Published 12:00 am Monday, July 9, 2007
By Jane Hartness
For the Salisbury Post
Recent letters to the editor and articles have spoken to a major issue that should be given priority by our county government, an issue that affects all of us, whether we are pet owners, animals or simply concerned citizens.
The pet population in Rowan County is out of control. The Humane Society of Rowan County has attempted to work with Rowan County government and residents for years to reduce the number of unwanted cats and dogs that roam the streets and highways and that fill the local animal shelter and its gas chamber.
Space prohibits my including the entire history of the organization’s efforts toward working with the county to curtail the pet population surge; but it can be summarized by saying that, despite statistics from communities with mandatory low cost spay/neuter programs and the long range financial savings realized in these communities, our efforts have not produced the results the organization hopes to attain. (A timeline of HSRC’s efforts from February 2006-January 2007 with the Rowan County commissioners and the Rowan County Board of Health was printed in the organization’s spring newsletter and is available by calling 704-636-5700.)
One question asked by the HSRC of the Rowan County commission chairman and the Rowan County manager in February 2006 was, “What has happened to the $40 spay/neuter deposits collected from adopters of animals from the Rowan County Animal Shelter that were not spayed or neutered?” Statistics collected from local veterinarians and the Rowan County Animal Shelter indicate that only 28 percent of the animals adopted in the previous year had actually been spayed or neutered. We were promised a timely answer and, after repeated calls, we learned in June 2006 from the county manager that the unused deposits went into the county’s “general budget for use by the Animal Shelter.” While that presents yet another question, it also presents a partial answer to the pet population problem. (A bit more history here: during the fantastic fundraising efforts of the Meet the Challenge group who made the current animal shelter a reality, some donations were earmarked for a “spay/neuter clinic at the new shelter.” Obviously that didn’t happen, and we were told that those donations, many in honor or in memory of people dedicated to animal welfare, “went into the general fund.”)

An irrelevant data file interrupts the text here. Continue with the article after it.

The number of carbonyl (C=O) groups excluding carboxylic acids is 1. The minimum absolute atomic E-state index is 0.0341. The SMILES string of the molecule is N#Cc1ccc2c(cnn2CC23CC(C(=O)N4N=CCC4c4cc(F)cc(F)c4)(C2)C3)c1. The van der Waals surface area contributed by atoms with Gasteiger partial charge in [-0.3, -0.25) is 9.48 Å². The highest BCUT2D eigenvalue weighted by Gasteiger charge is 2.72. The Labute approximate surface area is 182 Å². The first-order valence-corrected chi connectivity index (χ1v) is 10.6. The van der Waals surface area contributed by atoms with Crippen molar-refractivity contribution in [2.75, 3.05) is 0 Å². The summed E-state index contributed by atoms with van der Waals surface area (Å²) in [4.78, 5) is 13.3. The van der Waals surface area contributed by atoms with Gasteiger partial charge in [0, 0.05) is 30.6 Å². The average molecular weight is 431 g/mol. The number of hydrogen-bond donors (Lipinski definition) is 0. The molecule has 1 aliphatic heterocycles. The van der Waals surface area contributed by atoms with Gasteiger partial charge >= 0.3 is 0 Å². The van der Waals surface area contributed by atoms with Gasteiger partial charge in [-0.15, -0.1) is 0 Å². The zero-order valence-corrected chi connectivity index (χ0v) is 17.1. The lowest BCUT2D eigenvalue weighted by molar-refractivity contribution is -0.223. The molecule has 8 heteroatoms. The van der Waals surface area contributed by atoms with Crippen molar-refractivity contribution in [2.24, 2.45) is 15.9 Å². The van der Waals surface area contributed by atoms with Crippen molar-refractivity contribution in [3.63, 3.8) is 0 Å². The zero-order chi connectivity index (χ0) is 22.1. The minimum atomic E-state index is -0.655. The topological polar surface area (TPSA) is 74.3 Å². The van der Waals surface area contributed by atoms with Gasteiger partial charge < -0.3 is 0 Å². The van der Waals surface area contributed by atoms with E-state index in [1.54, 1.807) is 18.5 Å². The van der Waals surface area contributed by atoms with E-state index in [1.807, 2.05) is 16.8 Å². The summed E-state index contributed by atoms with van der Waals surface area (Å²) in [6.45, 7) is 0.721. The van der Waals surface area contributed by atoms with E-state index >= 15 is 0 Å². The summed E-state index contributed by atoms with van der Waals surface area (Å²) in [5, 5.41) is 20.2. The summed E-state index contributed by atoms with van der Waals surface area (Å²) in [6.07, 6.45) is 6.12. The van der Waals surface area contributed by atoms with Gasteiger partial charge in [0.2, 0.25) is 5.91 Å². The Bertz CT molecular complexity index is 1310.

As one writer pointed out, a $20,000 bequest to the Rowan County Animal Shelter was used to purchase computer equipment. This equipment can be a valuable tool in tracking adoptions and compliance or non-compliance with the terms of adoption. When HSRC representatives stated this fact, we learned that additional manpower would be needed to follow up on shelter adoptions. The shelter is understaffed as well as overcrowded. If an additional animal control officer is needed to further follow through on adoptions, then the shelter should be allowed an additional animal control officer. What is the purpose of requiring spay/neuter if no one is going to enforce the requirement?
The Board of Health formed a subcommittee last winter after hearing requests from the HSRC. The subcommittee has written a proposal and, we understand, presented it to the county commission. A part of that proposal is the establishment of a spay/neuter clinic at the shelter. That probably sounds familiar to those who have supported and followed the HSCRC’s efforts over the years. It’s exactly what we proposed as the current shelter was being constructed. Perhaps in the future there will be enough support at the county government level to implement a proven method of reducing the pet overpopulation among animals adopted from the county shelter.
In July, a portion of the subcommittee’s proposal will be implemented, but that’s the county’s news to announce.
The HSRC does have a program to help the gentleman whose dog was featured in the “Big Mama” story a few weeks ago. During the past four years, we have arranged and in some cases absorbed the total expense of spay/neuter surgeries for more than 4,000 cats and dogs. We were blessed by a generous donation from wonderful benefactors for the sole purpose of decreasing the population of unwanted cats and dogs. We began the service by transporting animals free of charge to a low-cost spay/neuter clinic in Kernersville. Last year, two local veterinary clinics joined us in offering low cost sterilizations, thus providing more options for those who contact the HSRC for assistance with spaying/neutering their pets.
The HSRC is committed to reducing the overpopulation of unwanted cats and dogs in our community. We depend on donations to keep the program active and welcome sponsorships of animals for sterilization. Please help us spread the word to pet owners that help is available, and please remind our county officials of their responsibility in reducing the number of unwanted cats and dogs in our community.
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Jane Hartness is president of the Humane Society of Rowan County.